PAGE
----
Oil prices erased their earlier Asian-trade losses and muscled higher above $30 on hopes of better cooperation between Russia and Saudi Arabia to lower production levels in order to ramp up prices. The two energy superpowers are competing against each other in Syria which hampered communications between the two before, but recent statements suggest a change could happen.
Brent crude futures rose 1.80%, or 55 cents to $31.93 a barrel, after touching a session-low at $30.13, while U.S. crude futures added 43 cents, or 1.40% to trade at $30.77 a barrel, away from a session-low at $29.26.
Other commodities were in the black as well, with gold futures adding $7.30, or 0.66% to $1,112 an ounce. Silver rose 7 cents, or half a percent to $14.35 an ounce, while copper futures climbed a solid 1.47% to $2.029 a pound.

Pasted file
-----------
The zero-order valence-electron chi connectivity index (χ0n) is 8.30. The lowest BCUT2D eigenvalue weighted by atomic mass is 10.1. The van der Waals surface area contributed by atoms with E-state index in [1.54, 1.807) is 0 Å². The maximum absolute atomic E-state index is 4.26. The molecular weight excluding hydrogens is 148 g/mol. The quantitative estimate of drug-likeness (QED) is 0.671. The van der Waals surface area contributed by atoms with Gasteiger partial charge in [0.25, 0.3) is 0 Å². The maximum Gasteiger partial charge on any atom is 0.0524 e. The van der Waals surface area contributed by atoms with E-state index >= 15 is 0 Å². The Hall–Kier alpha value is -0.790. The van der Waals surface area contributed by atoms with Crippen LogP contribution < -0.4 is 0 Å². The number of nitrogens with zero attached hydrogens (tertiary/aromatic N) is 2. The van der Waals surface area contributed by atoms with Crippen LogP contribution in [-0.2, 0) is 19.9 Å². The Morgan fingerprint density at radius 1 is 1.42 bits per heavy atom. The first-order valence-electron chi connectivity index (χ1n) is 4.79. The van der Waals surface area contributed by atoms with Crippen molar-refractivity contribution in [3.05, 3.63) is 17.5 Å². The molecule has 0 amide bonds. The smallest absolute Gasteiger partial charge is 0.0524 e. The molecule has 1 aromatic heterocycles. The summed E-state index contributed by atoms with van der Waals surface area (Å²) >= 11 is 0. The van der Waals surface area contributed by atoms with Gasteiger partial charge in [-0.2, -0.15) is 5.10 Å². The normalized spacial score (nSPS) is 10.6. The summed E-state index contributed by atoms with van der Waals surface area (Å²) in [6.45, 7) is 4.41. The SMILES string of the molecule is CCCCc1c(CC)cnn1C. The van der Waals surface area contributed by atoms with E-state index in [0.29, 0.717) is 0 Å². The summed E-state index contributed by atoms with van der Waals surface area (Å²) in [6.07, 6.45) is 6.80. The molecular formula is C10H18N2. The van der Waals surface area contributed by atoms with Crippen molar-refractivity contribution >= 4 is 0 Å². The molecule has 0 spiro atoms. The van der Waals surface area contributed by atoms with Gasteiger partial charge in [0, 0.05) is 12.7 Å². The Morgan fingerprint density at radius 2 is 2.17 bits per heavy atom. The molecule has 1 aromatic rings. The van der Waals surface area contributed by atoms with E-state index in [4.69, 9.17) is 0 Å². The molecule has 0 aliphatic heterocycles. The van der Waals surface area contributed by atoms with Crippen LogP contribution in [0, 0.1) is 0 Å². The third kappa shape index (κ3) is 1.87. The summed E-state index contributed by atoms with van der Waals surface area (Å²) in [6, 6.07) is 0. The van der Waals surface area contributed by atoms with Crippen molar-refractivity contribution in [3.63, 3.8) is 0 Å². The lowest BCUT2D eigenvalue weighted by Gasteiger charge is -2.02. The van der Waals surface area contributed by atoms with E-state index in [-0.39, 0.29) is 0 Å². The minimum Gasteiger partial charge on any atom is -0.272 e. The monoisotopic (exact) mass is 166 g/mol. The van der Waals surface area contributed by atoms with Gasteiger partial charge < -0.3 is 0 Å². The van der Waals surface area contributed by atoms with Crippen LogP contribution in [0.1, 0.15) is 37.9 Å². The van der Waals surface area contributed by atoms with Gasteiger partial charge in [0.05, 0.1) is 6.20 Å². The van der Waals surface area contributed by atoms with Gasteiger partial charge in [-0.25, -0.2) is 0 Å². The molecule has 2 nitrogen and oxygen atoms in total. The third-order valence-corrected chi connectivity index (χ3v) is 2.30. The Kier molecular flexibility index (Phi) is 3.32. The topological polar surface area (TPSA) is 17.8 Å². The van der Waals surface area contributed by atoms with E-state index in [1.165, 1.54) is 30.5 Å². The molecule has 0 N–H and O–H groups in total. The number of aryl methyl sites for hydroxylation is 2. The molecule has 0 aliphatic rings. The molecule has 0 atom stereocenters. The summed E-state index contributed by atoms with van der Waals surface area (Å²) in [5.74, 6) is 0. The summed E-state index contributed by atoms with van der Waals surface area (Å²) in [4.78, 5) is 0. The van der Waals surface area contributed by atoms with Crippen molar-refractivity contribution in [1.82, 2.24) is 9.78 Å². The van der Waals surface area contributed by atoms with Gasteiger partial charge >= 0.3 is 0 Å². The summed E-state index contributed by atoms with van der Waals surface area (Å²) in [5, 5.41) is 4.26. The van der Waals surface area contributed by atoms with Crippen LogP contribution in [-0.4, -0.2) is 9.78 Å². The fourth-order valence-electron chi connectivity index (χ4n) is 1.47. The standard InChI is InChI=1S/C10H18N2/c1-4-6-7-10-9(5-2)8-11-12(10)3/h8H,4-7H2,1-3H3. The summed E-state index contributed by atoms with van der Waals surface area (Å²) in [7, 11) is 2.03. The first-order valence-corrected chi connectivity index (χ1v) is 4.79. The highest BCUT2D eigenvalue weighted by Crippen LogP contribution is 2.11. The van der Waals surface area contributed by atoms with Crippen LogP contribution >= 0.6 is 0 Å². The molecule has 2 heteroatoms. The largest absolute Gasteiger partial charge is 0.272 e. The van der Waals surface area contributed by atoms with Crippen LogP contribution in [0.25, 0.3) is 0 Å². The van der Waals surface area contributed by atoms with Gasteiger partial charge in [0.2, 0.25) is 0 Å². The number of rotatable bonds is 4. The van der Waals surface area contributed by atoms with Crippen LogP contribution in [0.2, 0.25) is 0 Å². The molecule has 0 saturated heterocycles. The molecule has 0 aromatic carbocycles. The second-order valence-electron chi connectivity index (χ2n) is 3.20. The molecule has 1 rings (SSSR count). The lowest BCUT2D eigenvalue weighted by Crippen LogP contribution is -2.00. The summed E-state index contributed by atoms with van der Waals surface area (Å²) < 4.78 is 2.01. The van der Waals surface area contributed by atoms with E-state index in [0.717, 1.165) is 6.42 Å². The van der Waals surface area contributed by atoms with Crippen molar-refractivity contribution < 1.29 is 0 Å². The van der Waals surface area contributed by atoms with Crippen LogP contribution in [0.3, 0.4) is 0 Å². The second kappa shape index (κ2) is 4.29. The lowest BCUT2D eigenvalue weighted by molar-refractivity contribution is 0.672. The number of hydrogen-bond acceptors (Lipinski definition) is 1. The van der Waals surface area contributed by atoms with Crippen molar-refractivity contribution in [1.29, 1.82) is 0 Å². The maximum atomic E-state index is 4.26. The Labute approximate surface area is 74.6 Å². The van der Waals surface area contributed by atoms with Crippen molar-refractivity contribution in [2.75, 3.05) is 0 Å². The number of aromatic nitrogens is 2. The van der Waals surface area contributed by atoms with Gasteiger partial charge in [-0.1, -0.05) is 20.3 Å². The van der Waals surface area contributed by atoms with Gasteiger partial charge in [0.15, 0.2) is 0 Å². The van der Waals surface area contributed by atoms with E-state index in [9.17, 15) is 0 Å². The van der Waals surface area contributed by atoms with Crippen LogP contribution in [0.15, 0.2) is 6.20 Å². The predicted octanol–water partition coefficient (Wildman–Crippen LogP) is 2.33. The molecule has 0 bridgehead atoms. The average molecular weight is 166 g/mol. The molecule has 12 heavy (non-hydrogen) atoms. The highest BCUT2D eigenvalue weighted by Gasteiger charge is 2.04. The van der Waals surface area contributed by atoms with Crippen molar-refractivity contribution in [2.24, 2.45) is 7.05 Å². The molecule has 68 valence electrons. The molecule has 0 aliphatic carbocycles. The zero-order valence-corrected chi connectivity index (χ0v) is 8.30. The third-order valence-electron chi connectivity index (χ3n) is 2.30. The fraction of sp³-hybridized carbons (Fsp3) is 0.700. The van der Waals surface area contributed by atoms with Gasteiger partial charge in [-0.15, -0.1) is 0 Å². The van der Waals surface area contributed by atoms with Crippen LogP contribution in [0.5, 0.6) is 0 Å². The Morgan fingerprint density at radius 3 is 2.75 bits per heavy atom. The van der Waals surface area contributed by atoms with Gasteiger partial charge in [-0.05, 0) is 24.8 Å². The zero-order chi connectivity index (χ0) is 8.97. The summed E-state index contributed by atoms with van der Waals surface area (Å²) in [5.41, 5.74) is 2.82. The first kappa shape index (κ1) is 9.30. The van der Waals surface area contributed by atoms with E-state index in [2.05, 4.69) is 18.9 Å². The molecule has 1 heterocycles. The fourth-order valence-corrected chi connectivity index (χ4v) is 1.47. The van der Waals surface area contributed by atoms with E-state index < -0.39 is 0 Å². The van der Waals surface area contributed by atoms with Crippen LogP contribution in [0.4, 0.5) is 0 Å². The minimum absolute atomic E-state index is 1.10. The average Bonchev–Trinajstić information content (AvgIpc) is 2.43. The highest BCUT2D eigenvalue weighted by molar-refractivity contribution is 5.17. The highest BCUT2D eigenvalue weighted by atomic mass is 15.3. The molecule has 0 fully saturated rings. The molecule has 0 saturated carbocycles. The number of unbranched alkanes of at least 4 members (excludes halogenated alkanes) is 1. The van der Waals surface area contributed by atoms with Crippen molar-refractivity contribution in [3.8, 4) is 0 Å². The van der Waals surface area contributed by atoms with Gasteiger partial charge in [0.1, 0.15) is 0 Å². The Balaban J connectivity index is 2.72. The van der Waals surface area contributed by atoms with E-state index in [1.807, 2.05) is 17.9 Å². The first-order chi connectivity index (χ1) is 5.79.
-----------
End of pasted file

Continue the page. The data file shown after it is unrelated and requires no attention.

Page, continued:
European shares reversed higher as energy shares recouped their losses, with the pan-European index FTSEurofirst 300 gaining 0.23% to 1,326. Germany's DAC advanced 34 points, or 0.35% to 9,770. France's CAC 40 index rose to 4,359.
Wall Street opened sharply higher, with Dow Jones adding 171 points, or 1.10% to 16,057. S&P 500 powered up 10 points, or 0.60% to 1,887. NASDAQ Composite underperformed however, burdened by tech companies, with the index recording a small gain of 0.13% to trade at 4,525.
Earlier in the day, China's shares plunged more than six percent on worries over the slowing economy and the government's sloppy handling of it. China has become a big source of instability as of late with their extremely volatile moves.